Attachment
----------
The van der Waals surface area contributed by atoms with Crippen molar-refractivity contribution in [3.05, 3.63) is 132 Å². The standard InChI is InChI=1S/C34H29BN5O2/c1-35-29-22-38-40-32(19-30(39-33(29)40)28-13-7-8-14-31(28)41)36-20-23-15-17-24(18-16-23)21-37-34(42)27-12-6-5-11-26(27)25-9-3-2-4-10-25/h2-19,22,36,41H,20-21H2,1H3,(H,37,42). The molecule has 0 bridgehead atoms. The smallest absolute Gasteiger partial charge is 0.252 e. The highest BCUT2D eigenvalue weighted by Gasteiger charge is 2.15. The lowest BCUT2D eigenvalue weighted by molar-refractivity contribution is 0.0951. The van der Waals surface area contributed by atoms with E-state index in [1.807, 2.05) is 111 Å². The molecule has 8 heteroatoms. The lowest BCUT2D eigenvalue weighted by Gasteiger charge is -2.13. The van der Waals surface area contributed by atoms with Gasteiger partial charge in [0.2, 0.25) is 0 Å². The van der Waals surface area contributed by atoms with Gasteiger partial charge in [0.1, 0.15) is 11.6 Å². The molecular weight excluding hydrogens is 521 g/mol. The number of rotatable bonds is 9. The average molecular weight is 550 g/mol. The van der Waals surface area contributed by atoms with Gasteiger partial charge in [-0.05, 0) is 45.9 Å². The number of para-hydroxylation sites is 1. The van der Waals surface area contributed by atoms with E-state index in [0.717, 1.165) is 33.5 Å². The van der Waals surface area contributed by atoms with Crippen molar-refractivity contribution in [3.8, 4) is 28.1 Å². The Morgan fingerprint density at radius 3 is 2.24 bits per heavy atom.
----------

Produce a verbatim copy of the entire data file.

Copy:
The van der Waals surface area contributed by atoms with Crippen molar-refractivity contribution in [3.05, 3.63) is 132 Å². The standard InChI is InChI=1S/C34H29BN5O2/c1-35-29-22-38-40-32(19-30(39-33(29)40)28-13-7-8-14-31(28)41)36-20-23-15-17-24(18-16-23)21-37-34(42)27-12-6-5-11-26(27)25-9-3-2-4-10-25/h2-19,22,36,41H,20-21H2,1H3,(H,37,42). The molecule has 0 bridgehead atoms. The smallest absolute Gasteiger partial charge is 0.252 e. The highest BCUT2D eigenvalue weighted by Gasteiger charge is 2.15. The lowest BCUT2D eigenvalue weighted by molar-refractivity contribution is 0.0951. The van der Waals surface area contributed by atoms with E-state index in [1.807, 2.05) is 111 Å². The molecule has 8 heteroatoms. The lowest BCUT2D eigenvalue weighted by Gasteiger charge is -2.13. The van der Waals surface area contributed by atoms with Gasteiger partial charge in [0.2, 0.25) is 0 Å². The van der Waals surface area contributed by atoms with Gasteiger partial charge in [0.1, 0.15) is 11.6 Å². The molecular weight excluding hydrogens is 521 g/mol. The number of rotatable bonds is 9. The average molecular weight is 550 g/mol. The van der Waals surface area contributed by atoms with Gasteiger partial charge in [-0.05, 0) is 45.9 Å². The number of para-hydroxylation sites is 1. The van der Waals surface area contributed by atoms with E-state index in [0.717, 1.165) is 33.5 Å². The van der Waals surface area contributed by atoms with Crippen molar-refractivity contribution in [3.8, 4) is 28.1 Å². The Morgan fingerprint density at radius 3 is 2.24 bits per heavy atom.